‘A Nation of Suckers’ (2016)

Church member crowd leaving program conf... | Stock Video | Pond5

Getting up and leaving

Some of us were upset by this 2016 Pew Poll that reported that 49% of people who’v e left the church no longer believe in God or miracles (and would you believe it” They’ve found corn in Kansas!). That also means that 51% still do, but that wasn’t in the headline.

A Nation of Suckers

There are all sorts of reasons for leaving the church. I left out of youthful laziness, and by the time I was ready to come back, my church had joined the Far Left Crazy. But along the way I learned that you don’t need a building to have a church–just people gathered together in Jesus’ name.

But oh, those replacement beliefs! “We’re too smart to believe in God! We’ve been to college!”

Like a bunch of mummified corpses dancing at a New Year’s ball…

2 comments on “‘A Nation of Suckers’ (2016)

  1. I think you may have said even more than you meant consciously when you gave Joe Collidge a major in Nothing Studies. Students have been taught to want nothing in the sense that the madman in a Chesterton short story meant it. (I can’t remember whether it was in a Father Brown story or a Gabriel Gale story.) In the story, some people encounter him and ask him what he wants. He replies: “I want nothing. … I want nothing. … I want NOTHING.” Father Brown (or Gabriel Gale?) is shaken and after the man leaves he explains that the man’s first response was a simple bit of politeness, i.e., he doesn’t want anything of the group. The second response was more general, i.e., he doesn’t have a desire for things. But the third response was dangerous, i.e., he wants there to BE nothing. He demands that there be nothing. And he’s likely to destroy everything in order for there to be nothing. (Or as Karl Marx would say, “Everything that exist must be destroyed.”)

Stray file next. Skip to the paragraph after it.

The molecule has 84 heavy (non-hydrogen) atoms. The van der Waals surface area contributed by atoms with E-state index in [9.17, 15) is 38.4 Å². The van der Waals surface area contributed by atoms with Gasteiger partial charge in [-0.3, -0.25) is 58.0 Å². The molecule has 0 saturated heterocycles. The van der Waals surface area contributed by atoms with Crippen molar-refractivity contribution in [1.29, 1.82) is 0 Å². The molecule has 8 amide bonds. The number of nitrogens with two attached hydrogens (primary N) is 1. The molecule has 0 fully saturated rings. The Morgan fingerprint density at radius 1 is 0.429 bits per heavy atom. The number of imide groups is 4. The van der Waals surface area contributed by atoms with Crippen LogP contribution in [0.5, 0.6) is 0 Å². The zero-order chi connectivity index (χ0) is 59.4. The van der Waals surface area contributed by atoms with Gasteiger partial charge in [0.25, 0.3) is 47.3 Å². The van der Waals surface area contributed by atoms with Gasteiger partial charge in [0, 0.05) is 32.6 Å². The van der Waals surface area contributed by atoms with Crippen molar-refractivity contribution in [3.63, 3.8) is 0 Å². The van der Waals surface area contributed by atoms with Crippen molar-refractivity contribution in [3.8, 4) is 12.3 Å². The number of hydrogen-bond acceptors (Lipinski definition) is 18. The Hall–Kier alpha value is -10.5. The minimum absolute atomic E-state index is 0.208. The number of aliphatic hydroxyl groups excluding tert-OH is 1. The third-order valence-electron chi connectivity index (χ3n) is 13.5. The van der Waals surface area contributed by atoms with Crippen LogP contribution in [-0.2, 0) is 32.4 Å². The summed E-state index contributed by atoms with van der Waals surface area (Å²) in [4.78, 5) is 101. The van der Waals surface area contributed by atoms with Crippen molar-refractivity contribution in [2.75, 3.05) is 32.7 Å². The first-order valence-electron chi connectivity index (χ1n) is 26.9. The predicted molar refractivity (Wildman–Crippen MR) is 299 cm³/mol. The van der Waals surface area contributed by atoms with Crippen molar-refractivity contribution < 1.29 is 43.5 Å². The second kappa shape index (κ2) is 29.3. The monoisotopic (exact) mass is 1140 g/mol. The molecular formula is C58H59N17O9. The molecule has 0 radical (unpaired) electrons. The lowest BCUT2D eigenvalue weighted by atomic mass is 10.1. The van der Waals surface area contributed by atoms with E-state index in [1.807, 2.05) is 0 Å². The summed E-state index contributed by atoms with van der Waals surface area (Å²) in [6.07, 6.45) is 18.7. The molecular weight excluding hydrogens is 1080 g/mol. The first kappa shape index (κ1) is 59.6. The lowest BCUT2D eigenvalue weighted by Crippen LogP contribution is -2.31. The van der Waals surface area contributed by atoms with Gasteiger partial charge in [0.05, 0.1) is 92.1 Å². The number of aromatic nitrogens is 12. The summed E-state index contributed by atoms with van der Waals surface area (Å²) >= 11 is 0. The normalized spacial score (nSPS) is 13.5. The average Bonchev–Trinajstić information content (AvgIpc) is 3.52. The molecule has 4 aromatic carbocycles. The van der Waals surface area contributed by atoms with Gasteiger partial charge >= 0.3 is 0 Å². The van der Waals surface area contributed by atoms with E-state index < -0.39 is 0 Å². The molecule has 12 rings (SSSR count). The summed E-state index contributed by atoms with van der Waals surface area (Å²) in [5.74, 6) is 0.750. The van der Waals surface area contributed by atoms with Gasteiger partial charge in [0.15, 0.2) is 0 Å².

Joe and his contemporaries have been taught to mean the third response, even while repudiating the first and second responses. They’re taught to grasp after things as their due but to want there to be nothing outside themselves and their things. It may seem to be a contradictory position, but note how many of the things they grasp after are destructive things, both of others and of their own selves.

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